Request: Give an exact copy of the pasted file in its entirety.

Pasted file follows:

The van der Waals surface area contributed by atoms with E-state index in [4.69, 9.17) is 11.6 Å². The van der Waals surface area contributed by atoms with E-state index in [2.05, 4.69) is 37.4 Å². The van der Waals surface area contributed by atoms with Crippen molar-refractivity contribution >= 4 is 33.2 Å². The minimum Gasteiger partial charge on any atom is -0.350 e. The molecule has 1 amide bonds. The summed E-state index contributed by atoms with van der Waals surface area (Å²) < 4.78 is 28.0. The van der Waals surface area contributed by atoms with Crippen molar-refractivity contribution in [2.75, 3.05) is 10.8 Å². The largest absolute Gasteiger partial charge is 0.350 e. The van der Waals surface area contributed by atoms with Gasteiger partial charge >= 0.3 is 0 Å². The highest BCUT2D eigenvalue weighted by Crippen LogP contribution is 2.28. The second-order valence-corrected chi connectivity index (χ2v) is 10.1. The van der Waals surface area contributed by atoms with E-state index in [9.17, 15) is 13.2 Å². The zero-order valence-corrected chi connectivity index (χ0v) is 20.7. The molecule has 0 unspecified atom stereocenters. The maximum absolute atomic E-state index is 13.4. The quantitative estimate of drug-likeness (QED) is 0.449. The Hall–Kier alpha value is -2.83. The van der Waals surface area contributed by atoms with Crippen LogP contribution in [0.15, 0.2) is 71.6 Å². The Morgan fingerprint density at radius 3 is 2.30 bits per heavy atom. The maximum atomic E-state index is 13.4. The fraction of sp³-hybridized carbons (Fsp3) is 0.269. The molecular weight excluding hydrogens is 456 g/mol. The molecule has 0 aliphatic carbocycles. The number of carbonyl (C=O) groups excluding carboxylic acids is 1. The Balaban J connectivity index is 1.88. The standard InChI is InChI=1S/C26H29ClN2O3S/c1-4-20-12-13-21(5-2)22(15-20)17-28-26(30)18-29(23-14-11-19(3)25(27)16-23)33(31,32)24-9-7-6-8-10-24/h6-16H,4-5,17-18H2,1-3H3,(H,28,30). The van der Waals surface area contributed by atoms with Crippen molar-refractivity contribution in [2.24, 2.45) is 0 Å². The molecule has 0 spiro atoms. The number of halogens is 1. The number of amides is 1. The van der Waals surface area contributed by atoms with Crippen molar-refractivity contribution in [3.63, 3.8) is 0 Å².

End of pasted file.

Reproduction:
The van der Waals surface area contributed by atoms with E-state index in [4.69, 9.17) is 11.6 Å². The van der Waals surface area contributed by atoms with E-state index in [2.05, 4.69) is 37.4 Å². The van der Waals surface area contributed by atoms with Crippen molar-refractivity contribution >= 4 is 33.2 Å². The minimum Gasteiger partial charge on any atom is -0.350 e. The molecule has 1 amide bonds. The summed E-state index contributed by atoms with van der Waals surface area (Å²) < 4.78 is 28.0. The van der Waals surface area contributed by atoms with Crippen molar-refractivity contribution in [2.75, 3.05) is 10.8 Å². The largest absolute Gasteiger partial charge is 0.350 e. The van der Waals surface area contributed by atoms with Gasteiger partial charge >= 0.3 is 0 Å². The highest BCUT2D eigenvalue weighted by Crippen LogP contribution is 2.28. The second-order valence-corrected chi connectivity index (χ2v) is 10.1. The van der Waals surface area contributed by atoms with E-state index in [9.17, 15) is 13.2 Å². The zero-order valence-corrected chi connectivity index (χ0v) is 20.7. The molecule has 0 unspecified atom stereocenters. The maximum absolute atomic E-state index is 13.4. The quantitative estimate of drug-likeness (QED) is 0.449. The Hall–Kier alpha value is -2.83. The van der Waals surface area contributed by atoms with Crippen LogP contribution in [0.15, 0.2) is 71.6 Å². The Morgan fingerprint density at radius 3 is 2.30 bits per heavy atom. The maximum atomic E-state index is 13.4. The fraction of sp³-hybridized carbons (Fsp3) is 0.269. The molecular weight excluding hydrogens is 456 g/mol. The molecule has 0 aliphatic carbocycles. The number of carbonyl (C=O) groups excluding carboxylic acids is 1. The Balaban J connectivity index is 1.88. The standard InChI is InChI=1S/C26H29ClN2O3S/c1-4-20-12-13-21(5-2)22(15-20)17-28-26(30)18-29(23-14-11-19(3)25(27)16-23)33(31,32)24-9-7-6-8-10-24/h6-16H,4-5,17-18H2,1-3H3,(H,28,30). The van der Waals surface area contributed by atoms with Crippen molar-refractivity contribution in [2.24, 2.45) is 0 Å². The molecule has 0 spiro atoms. The number of halogens is 1. The number of amides is 1. The van der Waals surface area contributed by atoms with Crippen molar-refractivity contribution in [3.63, 3.8) is 0 Å².